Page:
Back to the matter of whistle blowing. The federal government should tow another path. Before now we had people called upon to testify in other cases of felon, what incentives were they given? Why should this one be different? What is so special about whistle blowers that their motivation for doing so should be monetized? What are we trying to encourage? Witch-hunting and slander? Yes, agreed that cases of larceny and corrupt enrichment are high –profile and could endanger the lives of would-be witnesses. But will the danger be reduced by the monetary gift? A man who really wants to get at you can do so, even from within prison walls, especially given our kind of security arrangement.
Again, how can we be sure that the prosecutors would not do deals with whistle blowers. If the stakes are high, corrupt security operatives can collude with informants for a hefty pay-out. Mind you we are talking about billions of naira here. For a pay-out of about ₦50 million naira or there about anything is possible. People have been killed for far less.
Besides, what is the guarantee that the people to handle the claims and the pay-out on behalf of the government would not end up short-changing the intended beneficiaries? In fact this idea of fighting financial crimes with financial inducements can eventually throw up more problems than it set out to solve.
If the government is indeed desirous of seeing the back of corruption in Nigeria, the way to go is to ensure social justice. Let there be fairness as was suggested in an article contributed recently by Chidi Odinkalu in the Vanguard Newspapers of 22nd December 2016.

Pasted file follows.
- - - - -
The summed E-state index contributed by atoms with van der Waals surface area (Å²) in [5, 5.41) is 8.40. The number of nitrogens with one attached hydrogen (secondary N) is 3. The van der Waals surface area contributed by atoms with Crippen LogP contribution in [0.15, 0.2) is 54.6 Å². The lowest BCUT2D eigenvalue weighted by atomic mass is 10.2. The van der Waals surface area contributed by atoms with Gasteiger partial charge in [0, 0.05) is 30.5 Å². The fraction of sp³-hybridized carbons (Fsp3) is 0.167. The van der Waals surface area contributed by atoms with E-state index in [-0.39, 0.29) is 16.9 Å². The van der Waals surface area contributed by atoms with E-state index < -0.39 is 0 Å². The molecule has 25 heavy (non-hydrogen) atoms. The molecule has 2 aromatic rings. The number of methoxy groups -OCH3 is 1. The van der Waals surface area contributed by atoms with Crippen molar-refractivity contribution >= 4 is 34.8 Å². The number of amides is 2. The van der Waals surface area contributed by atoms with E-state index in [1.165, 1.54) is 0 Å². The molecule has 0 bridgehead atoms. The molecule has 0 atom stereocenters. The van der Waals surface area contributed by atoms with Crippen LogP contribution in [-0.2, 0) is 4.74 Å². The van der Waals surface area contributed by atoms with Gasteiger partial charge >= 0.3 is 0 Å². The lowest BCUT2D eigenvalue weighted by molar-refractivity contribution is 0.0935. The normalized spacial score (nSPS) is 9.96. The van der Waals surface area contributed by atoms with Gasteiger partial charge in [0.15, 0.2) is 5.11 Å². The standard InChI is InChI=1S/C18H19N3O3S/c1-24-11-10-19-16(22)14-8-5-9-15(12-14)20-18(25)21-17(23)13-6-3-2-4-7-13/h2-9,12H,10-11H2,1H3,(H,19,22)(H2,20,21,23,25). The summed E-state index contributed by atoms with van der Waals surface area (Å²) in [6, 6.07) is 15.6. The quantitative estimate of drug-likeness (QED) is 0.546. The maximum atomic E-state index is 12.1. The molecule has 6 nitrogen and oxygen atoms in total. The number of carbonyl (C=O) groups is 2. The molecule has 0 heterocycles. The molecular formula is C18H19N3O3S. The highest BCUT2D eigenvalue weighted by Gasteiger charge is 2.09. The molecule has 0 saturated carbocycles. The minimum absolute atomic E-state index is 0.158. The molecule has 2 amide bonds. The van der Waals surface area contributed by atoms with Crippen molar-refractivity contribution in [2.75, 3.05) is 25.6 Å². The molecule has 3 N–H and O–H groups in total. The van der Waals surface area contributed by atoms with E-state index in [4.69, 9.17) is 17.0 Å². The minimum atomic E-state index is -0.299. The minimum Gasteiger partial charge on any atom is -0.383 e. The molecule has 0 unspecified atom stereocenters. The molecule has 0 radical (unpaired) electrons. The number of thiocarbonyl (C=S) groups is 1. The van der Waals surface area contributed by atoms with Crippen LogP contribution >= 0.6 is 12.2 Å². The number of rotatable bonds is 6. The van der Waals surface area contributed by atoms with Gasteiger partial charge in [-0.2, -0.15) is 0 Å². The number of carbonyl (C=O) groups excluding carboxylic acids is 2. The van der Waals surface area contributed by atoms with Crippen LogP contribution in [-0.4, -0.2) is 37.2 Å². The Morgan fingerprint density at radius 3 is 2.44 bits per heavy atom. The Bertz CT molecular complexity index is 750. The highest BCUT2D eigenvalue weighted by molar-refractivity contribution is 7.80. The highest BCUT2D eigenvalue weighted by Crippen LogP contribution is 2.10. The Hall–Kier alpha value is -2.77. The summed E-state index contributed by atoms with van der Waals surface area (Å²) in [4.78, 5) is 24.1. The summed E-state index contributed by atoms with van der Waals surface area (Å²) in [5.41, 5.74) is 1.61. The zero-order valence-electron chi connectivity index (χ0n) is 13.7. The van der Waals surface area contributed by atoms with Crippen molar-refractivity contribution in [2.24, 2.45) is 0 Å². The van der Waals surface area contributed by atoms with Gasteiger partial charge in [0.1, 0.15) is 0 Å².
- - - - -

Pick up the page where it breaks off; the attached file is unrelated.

“[w]ithout social equality there can be no social justice. And without social justice, corruption and patronage will continue to flourish.” In the absence of a shared sense of ownership of the Nigerian nation-space, most of those with the opportunity set upon what should be our common patrimony. What we call corruption is in fact competitive asset stripping of the country.
A good starting point is making sure that the war against corruption is not selective; like the setting up of a committee to look into the corruption allegations against Magu and Babachir, when if it were to be the opposition, they would be cooling their heels in EFCC or DSS cells by now.
Another thing would be to completely restructure our present arrangement. Let’s really practice true federalism based on the American model and not this quasi structure that makes ‘dependents’ out of state governments. Restructuring the country into fiscal regional governments would reduce the incidence of having too much money and power at the centre. When each region is entirely responsible for its economic development and sustenance, then there would be no allocations to share, and no loose money to siphon.